We compare GRVQ with the following state-of-the-art VQ methods: PQ [4], OPQ [5], AQ [13]. We choose the commonly used configuration for codebooks learning: , and . We train all methods on the training set and encode the base dataset. We train online version of GRVQ with all the data. The training time on GIST1M of all methods is presented on Fig.2. Though PQ / OPQ train fast, the performance gets easily saturated. Performance of AQ appears unstable. The proposed GRVQ achieves a balanced trade-off between performance and training speed. We draw the time for encoding vectors from GIST1M with GRVQ learned codebooks in Fig.2. Our proposed multi-path encoding scheme utilizes the characteristic of GRVQ codebooks and encodes efficiently. Fig.2 shows our GRVQ outperforms existing methods by large margin on all code length ranging from in term of quantization accuracy.

4.2 Large Scale Search

We perform exhaustive Euclidean nearest neighbor search to compare different vector quantization methods. Fig.3 shows the results of large scale datasets SIFT1M and GIST1M. It can be seen that the gains obtained by our approaches are significant on both datasets. The online version of our GRVQ outperforms existing methods by large margin, for example, the performance of 64-bit GRVQ encoding closely match the performance of 128-bit PQ encoding. The -term eliminated GRVQ codebooks also achieves large improvement over other methods.

Table 2 shows the performance for an even larger dataset SIFT1B. By utilizing online learning, our method achieves the best performance. The improvement on large dataset is more significant than that on smaller datasets.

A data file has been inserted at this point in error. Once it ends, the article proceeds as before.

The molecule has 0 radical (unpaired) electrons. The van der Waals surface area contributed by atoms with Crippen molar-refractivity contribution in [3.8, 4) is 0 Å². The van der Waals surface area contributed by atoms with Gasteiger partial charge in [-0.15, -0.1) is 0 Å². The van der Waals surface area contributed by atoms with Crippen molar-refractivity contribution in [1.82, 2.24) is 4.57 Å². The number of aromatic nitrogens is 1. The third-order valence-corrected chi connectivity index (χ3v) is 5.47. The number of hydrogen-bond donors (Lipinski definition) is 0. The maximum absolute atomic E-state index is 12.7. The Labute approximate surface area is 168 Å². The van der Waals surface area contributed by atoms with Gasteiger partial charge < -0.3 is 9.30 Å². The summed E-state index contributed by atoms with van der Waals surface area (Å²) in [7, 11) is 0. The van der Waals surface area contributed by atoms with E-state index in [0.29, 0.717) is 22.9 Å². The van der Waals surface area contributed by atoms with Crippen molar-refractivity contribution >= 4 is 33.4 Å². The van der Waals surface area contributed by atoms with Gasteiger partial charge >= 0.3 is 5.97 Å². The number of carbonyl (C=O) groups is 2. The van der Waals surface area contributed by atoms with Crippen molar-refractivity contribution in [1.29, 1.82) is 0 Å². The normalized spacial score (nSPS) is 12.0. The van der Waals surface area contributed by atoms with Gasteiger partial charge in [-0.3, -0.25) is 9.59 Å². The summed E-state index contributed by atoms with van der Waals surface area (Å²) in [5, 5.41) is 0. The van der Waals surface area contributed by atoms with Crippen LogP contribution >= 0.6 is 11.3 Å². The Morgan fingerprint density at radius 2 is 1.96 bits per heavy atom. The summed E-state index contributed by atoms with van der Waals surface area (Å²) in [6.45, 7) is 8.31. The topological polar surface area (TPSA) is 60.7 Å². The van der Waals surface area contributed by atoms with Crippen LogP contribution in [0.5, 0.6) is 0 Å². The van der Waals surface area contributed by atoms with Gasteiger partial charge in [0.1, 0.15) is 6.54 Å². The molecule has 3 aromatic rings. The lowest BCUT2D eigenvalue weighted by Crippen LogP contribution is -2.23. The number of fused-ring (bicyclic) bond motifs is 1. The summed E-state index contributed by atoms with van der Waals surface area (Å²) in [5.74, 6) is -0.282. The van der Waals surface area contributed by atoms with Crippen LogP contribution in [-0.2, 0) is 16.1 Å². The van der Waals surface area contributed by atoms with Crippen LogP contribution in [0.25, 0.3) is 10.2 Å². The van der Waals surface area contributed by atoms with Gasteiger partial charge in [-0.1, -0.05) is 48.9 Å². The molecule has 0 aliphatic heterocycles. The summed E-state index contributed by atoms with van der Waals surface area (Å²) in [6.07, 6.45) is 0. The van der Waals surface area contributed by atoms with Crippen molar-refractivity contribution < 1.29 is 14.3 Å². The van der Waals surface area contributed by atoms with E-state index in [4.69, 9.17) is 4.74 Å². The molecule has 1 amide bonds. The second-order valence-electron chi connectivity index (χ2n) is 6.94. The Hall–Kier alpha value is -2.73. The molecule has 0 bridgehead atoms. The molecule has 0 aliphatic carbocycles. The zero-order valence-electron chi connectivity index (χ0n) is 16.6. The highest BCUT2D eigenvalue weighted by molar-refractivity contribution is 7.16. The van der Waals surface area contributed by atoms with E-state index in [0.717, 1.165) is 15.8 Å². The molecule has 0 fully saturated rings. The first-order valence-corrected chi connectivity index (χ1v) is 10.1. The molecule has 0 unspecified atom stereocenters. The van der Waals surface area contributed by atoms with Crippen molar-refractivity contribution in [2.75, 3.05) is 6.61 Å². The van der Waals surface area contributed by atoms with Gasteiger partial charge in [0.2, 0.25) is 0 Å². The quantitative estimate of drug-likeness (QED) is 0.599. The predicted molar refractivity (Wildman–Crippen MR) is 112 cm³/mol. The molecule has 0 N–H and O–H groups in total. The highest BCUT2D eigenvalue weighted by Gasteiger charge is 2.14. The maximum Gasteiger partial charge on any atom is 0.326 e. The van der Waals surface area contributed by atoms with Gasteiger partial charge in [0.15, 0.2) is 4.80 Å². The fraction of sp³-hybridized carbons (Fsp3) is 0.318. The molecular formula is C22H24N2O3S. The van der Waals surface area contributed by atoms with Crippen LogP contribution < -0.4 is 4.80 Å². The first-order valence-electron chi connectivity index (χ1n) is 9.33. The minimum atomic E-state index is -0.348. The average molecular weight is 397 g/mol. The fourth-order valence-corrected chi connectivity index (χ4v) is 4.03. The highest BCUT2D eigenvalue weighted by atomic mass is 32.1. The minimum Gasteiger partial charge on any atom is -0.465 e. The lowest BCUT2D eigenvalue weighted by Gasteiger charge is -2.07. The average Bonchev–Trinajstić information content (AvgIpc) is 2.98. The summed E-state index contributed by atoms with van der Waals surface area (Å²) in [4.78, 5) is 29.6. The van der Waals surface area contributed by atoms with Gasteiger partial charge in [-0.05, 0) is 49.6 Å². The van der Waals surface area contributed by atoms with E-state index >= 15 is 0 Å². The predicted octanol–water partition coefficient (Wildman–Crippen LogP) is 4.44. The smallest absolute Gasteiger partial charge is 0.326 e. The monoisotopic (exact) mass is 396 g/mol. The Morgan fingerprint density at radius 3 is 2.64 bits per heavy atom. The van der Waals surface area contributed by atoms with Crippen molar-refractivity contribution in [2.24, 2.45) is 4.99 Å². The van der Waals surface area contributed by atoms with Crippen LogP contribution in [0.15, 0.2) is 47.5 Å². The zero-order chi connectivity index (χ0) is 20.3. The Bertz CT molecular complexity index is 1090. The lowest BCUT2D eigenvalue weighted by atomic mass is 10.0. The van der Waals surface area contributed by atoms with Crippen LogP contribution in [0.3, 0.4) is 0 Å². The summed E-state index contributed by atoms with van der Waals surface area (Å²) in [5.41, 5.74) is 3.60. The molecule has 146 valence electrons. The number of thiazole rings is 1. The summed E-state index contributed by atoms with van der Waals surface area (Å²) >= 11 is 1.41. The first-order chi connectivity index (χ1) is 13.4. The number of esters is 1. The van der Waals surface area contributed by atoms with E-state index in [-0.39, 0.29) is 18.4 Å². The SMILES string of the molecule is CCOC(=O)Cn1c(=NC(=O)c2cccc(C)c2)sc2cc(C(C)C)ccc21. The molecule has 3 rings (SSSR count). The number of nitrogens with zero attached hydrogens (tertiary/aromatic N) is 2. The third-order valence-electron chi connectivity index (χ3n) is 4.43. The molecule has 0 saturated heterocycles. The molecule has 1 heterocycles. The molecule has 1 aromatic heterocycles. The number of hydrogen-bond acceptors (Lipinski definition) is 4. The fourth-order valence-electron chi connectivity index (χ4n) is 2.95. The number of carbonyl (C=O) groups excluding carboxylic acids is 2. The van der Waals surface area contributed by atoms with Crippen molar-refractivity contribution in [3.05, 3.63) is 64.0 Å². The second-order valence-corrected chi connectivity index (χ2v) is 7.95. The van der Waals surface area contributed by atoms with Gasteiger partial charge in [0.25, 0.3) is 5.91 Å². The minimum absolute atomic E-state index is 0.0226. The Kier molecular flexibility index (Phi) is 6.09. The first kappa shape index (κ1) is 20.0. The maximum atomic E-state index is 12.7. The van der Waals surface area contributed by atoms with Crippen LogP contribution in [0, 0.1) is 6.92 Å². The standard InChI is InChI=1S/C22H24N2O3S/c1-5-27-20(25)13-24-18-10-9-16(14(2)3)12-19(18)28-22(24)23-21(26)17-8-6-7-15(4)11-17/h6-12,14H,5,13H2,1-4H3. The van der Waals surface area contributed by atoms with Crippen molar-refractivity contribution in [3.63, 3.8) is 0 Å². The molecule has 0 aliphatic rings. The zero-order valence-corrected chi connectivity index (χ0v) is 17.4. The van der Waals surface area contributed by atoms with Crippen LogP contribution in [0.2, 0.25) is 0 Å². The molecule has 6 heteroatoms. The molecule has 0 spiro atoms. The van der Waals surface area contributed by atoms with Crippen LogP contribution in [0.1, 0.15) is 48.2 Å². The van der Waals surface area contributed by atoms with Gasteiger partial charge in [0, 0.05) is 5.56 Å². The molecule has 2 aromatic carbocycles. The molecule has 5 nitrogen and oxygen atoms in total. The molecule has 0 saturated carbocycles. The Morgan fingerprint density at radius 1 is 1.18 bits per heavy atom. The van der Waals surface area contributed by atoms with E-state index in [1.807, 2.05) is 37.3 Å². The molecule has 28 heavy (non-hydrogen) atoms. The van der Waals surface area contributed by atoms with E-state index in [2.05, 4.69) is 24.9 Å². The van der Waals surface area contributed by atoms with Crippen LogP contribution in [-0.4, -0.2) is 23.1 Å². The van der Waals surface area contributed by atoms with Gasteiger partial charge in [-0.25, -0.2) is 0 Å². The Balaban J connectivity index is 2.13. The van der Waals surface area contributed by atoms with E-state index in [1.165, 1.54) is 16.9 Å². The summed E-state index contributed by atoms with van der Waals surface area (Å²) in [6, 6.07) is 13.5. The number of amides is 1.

Fig. 3: Performance for different algorithms for searching the true nearest neighbors. Left: performance on GIST1M, Right: performance on SIFT1M
GRVQ(online) CQ OPQ PQ
Recall@100 0.834 (0.701) (0.646) 0.581
Table 2: The performance of NN-search on SIFT1B dataset in terms of Recall100. Data in parentheses are taken from [6].

4.3 Image Classification and Retrieval

Another important application of vector quantization is to compress image descriptors for image classification and retrieval, in which images are usually represented as the aggregation of local descriptors, result in vectors of thousand dimensions. We evaluate the image classification and retrieval performances over dimensional fisher vectors [26] on 64-d PCA dimension reduced SIFT descriptors extracted form INRIA holiday dataset [27]. We quantize all fisher vectors and learn a linear classifier to perform the classification. With short codes one can accelerate the classification and retrieval thousand-fold. In particular, our GRVQ has the minimal degradation of performance.

32bit 57.1% 54.5% 53.7% 50.9% 50.3% (55.0%)
64bit 62.9% 62.1% 57.9% 53.8% 55.0% (62.2%)
Table 3: The performance of classification over INRIA holiday in terms of mAP. We use compressed vectors for learning linear classifier, and uncompressed vectors for classification. The classification mAP without vector quantization is 63.3%. Data in parentheses are taken from [6].

5 Conclusion

In this paper, we proposed the generalized residue vector quantization (GRVQ) to perform vector quantization with higher quantization accuracy. We proposed improved clustering algorithm and multi-path encoding for GRVQ codebook learning and encoding. We also propose -free version of GRVQ for efficient Euclidean distance computation. Experiments against several state-of-the-art quantization methods on well known datasets demonstrate the effectiveness of GRVQ on a number of applications.